Black women served both the Army and Navy as Nurses during the Civil War.
During the Civil War, it was not unusual for black women to serve as nurses for both the Union Army and Navy. Black women who served the Army as nurses were either civilian volunteers of civilian contract workers. Union Navy muster rolls show that several black women shipped (enlisted) as Navy personnel. They usually received a rating of "1st - 3rd class Boy". The rating of boy was usually assigned to male recruits under the age of 18. Although a large number of Contrabands (run-away slaves or recently liberated slaves) over the age of 18, were shipped as boys. The enlistment of contrabands at the rank of "boy" had been authorized by Secretary of the Navy Gideon Wells early in the war. The ratings of boys were the lowest of the enlisted pay grades with rates of pay from 7 - 9 dollars per month. Although under Navy regulations it was forbidden to enlist females, it seems that it was done to meet the need for workers such as cooks, nurses, and laundresses and also to limit the cost of employing contrabands.
The first Navy hospital ship, the U.S.S. Red Rover operated as part of the Mississippi Squadron. Several black women served in various positions, including as nurses aboard the Red Rover. These women were not civilian contract employees nor were they civilian volunteers. Most are listed on the rolls as employed by the hospital as nurses The Red Rover was administered under the jurisdiction of Fleet Surgeon Ninian A. Pinckney. Many of these women served as aides to the Sisters of the Order of the Holy Cross who were part of the medical staff. These lay nurses were the forerunners of the Navy Nurse Corps.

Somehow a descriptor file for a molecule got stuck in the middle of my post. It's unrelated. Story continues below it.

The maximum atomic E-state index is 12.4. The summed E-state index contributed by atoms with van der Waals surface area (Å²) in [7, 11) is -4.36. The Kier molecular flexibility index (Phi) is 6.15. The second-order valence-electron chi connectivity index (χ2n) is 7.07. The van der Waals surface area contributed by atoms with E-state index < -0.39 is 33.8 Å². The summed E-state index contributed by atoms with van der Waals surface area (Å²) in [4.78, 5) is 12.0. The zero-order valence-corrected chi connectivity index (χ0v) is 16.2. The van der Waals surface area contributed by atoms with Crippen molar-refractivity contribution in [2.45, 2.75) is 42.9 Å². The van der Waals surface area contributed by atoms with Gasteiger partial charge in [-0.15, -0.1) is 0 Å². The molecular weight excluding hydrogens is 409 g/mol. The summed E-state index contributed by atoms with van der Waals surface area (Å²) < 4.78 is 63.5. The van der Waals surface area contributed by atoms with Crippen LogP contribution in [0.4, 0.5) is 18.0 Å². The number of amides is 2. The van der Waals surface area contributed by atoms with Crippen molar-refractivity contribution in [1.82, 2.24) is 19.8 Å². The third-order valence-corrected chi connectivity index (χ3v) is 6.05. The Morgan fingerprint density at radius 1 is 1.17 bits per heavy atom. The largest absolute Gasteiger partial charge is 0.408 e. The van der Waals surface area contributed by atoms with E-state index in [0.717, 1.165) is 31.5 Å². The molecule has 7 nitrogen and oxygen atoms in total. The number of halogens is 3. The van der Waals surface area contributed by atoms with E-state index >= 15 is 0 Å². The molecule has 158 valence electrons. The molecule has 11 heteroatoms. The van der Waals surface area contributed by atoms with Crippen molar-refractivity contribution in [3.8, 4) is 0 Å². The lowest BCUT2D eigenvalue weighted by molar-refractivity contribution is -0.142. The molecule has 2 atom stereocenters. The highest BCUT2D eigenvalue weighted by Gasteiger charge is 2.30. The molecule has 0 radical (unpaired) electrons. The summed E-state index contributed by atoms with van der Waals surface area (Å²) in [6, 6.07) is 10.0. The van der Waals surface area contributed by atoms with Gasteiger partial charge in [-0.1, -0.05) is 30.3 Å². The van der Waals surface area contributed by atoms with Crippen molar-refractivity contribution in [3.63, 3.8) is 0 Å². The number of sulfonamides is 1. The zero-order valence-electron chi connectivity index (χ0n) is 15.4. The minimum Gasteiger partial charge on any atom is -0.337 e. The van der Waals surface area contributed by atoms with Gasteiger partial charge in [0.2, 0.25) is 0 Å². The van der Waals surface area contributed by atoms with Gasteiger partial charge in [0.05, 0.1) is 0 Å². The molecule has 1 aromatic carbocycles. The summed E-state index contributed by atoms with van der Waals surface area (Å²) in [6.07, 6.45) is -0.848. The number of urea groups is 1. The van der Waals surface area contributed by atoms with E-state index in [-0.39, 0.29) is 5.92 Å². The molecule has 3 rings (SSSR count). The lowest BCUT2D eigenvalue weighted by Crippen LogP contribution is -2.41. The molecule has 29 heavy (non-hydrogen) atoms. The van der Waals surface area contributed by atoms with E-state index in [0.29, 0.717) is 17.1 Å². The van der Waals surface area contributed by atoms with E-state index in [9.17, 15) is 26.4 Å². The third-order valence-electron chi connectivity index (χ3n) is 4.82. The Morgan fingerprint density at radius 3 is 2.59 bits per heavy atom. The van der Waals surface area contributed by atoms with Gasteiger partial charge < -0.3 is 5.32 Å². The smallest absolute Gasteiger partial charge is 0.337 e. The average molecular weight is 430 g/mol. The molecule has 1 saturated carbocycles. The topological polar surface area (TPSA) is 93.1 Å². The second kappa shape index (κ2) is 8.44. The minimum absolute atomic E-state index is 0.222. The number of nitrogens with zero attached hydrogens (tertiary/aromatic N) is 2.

One case in particular was that of Ann Stokes who served as a nurse on the Red Rover. according to enlistment records, Ann Stokes enlisted as a nurse on January 1, 1863 and served until October of 1864. Ann Stokes applied for and was granted a pension under the Act of June 27, 1890. The second section of the Act of June 27, 1890, provides, "that all persons who served ninety day or more in the military or naval service of the United States during the late war of the rebellion, and who have been honorably discharged there from*** shall upon making due proof, be placed upon the list of invalid pensioners of the United States" There is nothing in the section quoted or in the Act itself that say weather said person shall be a man or woman. Ann Stokes remained on the pension roll until her death in 1903. It is believed that she was the first woman to enlist in the US Navy. She along with others pioneered the way for women of all races to serve in the armed forces of this nation. We must keep her story and those of the other first Navy Nurses alive.
Byron W. Childress
Notes and Announcements In Search of Women of African Descent who Served in the Civil War Union Navy: by Lisa Y. King, Journal of Negro History
Slaves, Sailors, Citizens: by Steven J. Ramold, Northern Illinois University Press
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